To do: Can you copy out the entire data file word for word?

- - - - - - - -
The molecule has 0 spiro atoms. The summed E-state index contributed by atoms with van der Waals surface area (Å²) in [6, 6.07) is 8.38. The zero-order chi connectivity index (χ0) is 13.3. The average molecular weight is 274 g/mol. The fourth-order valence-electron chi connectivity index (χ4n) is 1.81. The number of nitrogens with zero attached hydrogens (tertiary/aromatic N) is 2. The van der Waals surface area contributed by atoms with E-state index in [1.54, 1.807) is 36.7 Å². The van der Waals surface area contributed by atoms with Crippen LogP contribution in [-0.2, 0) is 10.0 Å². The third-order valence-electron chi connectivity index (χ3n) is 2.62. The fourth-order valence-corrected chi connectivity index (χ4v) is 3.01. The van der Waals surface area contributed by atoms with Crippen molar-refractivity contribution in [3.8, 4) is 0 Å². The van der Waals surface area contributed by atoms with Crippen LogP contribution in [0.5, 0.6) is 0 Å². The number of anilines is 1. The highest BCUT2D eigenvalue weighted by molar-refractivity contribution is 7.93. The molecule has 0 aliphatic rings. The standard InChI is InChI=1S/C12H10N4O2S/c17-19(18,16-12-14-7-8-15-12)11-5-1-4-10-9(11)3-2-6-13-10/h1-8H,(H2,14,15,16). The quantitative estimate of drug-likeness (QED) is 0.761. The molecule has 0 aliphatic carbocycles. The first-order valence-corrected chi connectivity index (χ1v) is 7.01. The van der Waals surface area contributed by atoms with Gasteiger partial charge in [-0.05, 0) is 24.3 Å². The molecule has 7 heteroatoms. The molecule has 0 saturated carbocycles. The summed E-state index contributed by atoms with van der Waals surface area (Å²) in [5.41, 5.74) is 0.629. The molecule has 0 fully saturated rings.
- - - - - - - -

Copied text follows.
The molecule has 0 spiro atoms. The summed E-state index contributed by atoms with van der Waals surface area (Å²) in [6, 6.07) is 8.38. The zero-order chi connectivity index (χ0) is 13.3. The average molecular weight is 274 g/mol. The fourth-order valence-electron chi connectivity index (χ4n) is 1.81. The number of nitrogens with zero attached hydrogens (tertiary/aromatic N) is 2. The van der Waals surface area contributed by atoms with E-state index in [1.54, 1.807) is 36.7 Å². The van der Waals surface area contributed by atoms with Crippen LogP contribution in [-0.2, 0) is 10.0 Å². The third-order valence-electron chi connectivity index (χ3n) is 2.62. The fourth-order valence-corrected chi connectivity index (χ4v) is 3.01. The van der Waals surface area contributed by atoms with Crippen molar-refractivity contribution in [3.8, 4) is 0 Å². The van der Waals surface area contributed by atoms with Crippen LogP contribution in [0.5, 0.6) is 0 Å². The number of anilines is 1. The highest BCUT2D eigenvalue weighted by molar-refractivity contribution is 7.93. The molecule has 0 aliphatic rings. The standard InChI is InChI=1S/C12H10N4O2S/c17-19(18,16-12-14-7-8-15-12)11-5-1-4-10-9(11)3-2-6-13-10/h1-8H,(H2,14,15,16). The quantitative estimate of drug-likeness (QED) is 0.761. The molecule has 0 aliphatic carbocycles. The first-order valence-corrected chi connectivity index (χ1v) is 7.01. The van der Waals surface area contributed by atoms with Gasteiger partial charge in [-0.05, 0) is 24.3 Å². The molecule has 7 heteroatoms. The molecule has 0 saturated carbocycles. The summed E-state index contributed by atoms with van der Waals surface area (Å²) in [5.41, 5.74) is 0.629. The molecule has 0 fully saturated rings.